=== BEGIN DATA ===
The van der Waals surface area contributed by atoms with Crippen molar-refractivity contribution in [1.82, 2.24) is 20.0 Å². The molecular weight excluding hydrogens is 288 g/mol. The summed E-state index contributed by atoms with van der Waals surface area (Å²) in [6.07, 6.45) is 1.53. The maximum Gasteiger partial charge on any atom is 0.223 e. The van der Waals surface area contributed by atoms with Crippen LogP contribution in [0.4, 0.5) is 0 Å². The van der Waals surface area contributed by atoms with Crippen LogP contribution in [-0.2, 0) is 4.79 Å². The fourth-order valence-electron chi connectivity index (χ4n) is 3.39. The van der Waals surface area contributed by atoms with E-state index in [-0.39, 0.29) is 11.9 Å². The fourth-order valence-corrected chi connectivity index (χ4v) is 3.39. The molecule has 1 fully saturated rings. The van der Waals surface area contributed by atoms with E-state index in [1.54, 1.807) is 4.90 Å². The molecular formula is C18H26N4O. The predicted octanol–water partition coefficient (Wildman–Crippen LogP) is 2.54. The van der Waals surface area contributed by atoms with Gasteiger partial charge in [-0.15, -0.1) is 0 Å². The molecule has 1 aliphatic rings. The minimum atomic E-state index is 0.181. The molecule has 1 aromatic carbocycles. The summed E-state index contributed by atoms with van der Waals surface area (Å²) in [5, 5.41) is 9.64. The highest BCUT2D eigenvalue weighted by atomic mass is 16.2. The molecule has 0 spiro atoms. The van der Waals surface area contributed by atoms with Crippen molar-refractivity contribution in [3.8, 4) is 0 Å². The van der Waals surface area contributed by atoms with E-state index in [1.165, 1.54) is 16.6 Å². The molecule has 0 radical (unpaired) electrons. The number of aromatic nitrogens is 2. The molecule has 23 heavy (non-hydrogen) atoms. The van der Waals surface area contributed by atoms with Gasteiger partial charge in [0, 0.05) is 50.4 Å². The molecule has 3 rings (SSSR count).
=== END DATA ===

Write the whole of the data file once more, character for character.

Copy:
The van der Waals surface area contributed by atoms with Crippen molar-refractivity contribution in [1.82, 2.24) is 20.0 Å². The molecular weight excluding hydrogens is 288 g/mol. The summed E-state index contributed by atoms with van der Waals surface area (Å²) in [6.07, 6.45) is 1.53. The maximum Gasteiger partial charge on any atom is 0.223 e. The van der Waals surface area contributed by atoms with Crippen LogP contribution in [0.4, 0.5) is 0 Å². The van der Waals surface area contributed by atoms with Crippen LogP contribution in [-0.2, 0) is 4.79 Å². The fourth-order valence-electron chi connectivity index (χ4n) is 3.39. The van der Waals surface area contributed by atoms with E-state index in [-0.39, 0.29) is 11.9 Å². The fourth-order valence-corrected chi connectivity index (χ4v) is 3.39. The molecule has 1 fully saturated rings. The van der Waals surface area contributed by atoms with E-state index in [1.54, 1.807) is 4.90 Å². The molecular formula is C18H26N4O. The predicted octanol–water partition coefficient (Wildman–Crippen LogP) is 2.54. The van der Waals surface area contributed by atoms with Gasteiger partial charge in [-0.15, -0.1) is 0 Å². The molecule has 1 aliphatic rings. The minimum atomic E-state index is 0.181. The molecule has 1 aromatic carbocycles. The summed E-state index contributed by atoms with van der Waals surface area (Å²) in [5, 5.41) is 9.64. The highest BCUT2D eigenvalue weighted by atomic mass is 16.2. The molecule has 0 spiro atoms. The van der Waals surface area contributed by atoms with Crippen molar-refractivity contribution in [3.8, 4) is 0 Å². The van der Waals surface area contributed by atoms with E-state index in [1.165, 1.54) is 16.6 Å². The molecule has 0 radical (unpaired) electrons. The number of aromatic nitrogens is 2. The molecule has 23 heavy (non-hydrogen) atoms. The van der Waals surface area contributed by atoms with Gasteiger partial charge in [0, 0.05) is 50.4 Å². The molecule has 3 rings (SSSR count).